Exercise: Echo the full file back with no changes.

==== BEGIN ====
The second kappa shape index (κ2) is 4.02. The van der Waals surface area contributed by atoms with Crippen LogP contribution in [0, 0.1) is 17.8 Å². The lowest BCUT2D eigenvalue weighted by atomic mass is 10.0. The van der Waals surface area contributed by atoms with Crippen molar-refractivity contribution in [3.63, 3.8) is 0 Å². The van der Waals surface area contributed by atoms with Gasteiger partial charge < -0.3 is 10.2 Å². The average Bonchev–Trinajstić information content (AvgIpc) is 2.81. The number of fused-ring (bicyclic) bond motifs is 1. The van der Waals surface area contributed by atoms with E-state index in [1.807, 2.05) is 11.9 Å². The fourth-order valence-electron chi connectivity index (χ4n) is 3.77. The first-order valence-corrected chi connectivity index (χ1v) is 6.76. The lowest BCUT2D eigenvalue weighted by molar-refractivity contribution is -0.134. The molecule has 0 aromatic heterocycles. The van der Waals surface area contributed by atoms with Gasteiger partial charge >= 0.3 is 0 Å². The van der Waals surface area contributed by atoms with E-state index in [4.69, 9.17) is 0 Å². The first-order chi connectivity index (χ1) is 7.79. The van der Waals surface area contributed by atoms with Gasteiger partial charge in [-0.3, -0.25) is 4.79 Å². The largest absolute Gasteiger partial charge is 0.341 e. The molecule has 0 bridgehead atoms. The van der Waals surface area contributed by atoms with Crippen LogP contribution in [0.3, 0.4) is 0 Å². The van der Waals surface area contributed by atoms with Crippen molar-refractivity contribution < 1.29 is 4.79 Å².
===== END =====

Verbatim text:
The second kappa shape index (κ2) is 4.02. The van der Waals surface area contributed by atoms with Crippen LogP contribution in [0, 0.1) is 17.8 Å². The lowest BCUT2D eigenvalue weighted by atomic mass is 10.0. The van der Waals surface area contributed by atoms with Crippen molar-refractivity contribution in [3.63, 3.8) is 0 Å². The van der Waals surface area contributed by atoms with Gasteiger partial charge < -0.3 is 10.2 Å². The average Bonchev–Trinajstić information content (AvgIpc) is 2.81. The number of fused-ring (bicyclic) bond motifs is 1. The van der Waals surface area contributed by atoms with E-state index in [1.807, 2.05) is 11.9 Å². The fourth-order valence-electron chi connectivity index (χ4n) is 3.77. The first-order valence-corrected chi connectivity index (χ1v) is 6.76. The lowest BCUT2D eigenvalue weighted by molar-refractivity contribution is -0.134. The molecule has 0 aromatic heterocycles. The van der Waals surface area contributed by atoms with Gasteiger partial charge >= 0.3 is 0 Å². The van der Waals surface area contributed by atoms with E-state index in [4.69, 9.17) is 0 Å². The first-order chi connectivity index (χ1) is 7.79. The van der Waals surface area contributed by atoms with Gasteiger partial charge in [-0.3, -0.25) is 4.79 Å². The largest absolute Gasteiger partial charge is 0.341 e. The molecule has 0 bridgehead atoms. The van der Waals surface area contributed by atoms with Crippen LogP contribution in [0.3, 0.4) is 0 Å². The van der Waals surface area contributed by atoms with Crippen molar-refractivity contribution < 1.29 is 4.79 Å².